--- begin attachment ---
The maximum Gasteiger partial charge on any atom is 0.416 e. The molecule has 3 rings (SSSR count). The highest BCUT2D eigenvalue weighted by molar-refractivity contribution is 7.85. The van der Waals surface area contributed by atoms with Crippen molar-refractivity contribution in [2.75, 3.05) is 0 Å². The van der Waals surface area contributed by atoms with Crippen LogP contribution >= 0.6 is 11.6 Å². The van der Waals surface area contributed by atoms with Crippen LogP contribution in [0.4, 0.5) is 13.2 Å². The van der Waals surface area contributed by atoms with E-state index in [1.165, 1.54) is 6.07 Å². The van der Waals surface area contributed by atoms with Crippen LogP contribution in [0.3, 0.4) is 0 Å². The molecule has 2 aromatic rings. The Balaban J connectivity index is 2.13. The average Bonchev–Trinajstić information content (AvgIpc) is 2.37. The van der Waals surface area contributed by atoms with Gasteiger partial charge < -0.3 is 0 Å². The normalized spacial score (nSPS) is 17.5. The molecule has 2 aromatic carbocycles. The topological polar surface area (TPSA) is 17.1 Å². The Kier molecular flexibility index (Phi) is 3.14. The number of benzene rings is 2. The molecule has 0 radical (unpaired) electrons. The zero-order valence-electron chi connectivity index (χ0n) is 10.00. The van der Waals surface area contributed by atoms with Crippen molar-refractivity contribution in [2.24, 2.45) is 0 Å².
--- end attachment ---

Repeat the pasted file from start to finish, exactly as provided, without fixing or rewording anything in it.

The maximum Gasteiger partial charge on any atom is 0.416 e. The molecule has 3 rings (SSSR count). The highest BCUT2D eigenvalue weighted by molar-refractivity contribution is 7.85. The van der Waals surface area contributed by atoms with Crippen molar-refractivity contribution in [2.75, 3.05) is 0 Å². The van der Waals surface area contributed by atoms with Crippen LogP contribution >= 0.6 is 11.6 Å². The van der Waals surface area contributed by atoms with Crippen LogP contribution in [0.4, 0.5) is 13.2 Å². The van der Waals surface area contributed by atoms with E-state index in [1.165, 1.54) is 6.07 Å². The van der Waals surface area contributed by atoms with Crippen LogP contribution in [0.3, 0.4) is 0 Å². The molecule has 2 aromatic rings. The Balaban J connectivity index is 2.13. The average Bonchev–Trinajstić information content (AvgIpc) is 2.37. The van der Waals surface area contributed by atoms with Gasteiger partial charge < -0.3 is 0 Å². The normalized spacial score (nSPS) is 17.5. The molecule has 2 aromatic carbocycles. The topological polar surface area (TPSA) is 17.1 Å². The Kier molecular flexibility index (Phi) is 3.14. The number of benzene rings is 2. The molecule has 0 radical (unpaired) electrons. The zero-order valence-electron chi connectivity index (χ0n) is 10.00. The van der Waals surface area contributed by atoms with Crippen molar-refractivity contribution in [2.24, 2.45) is 0 Å².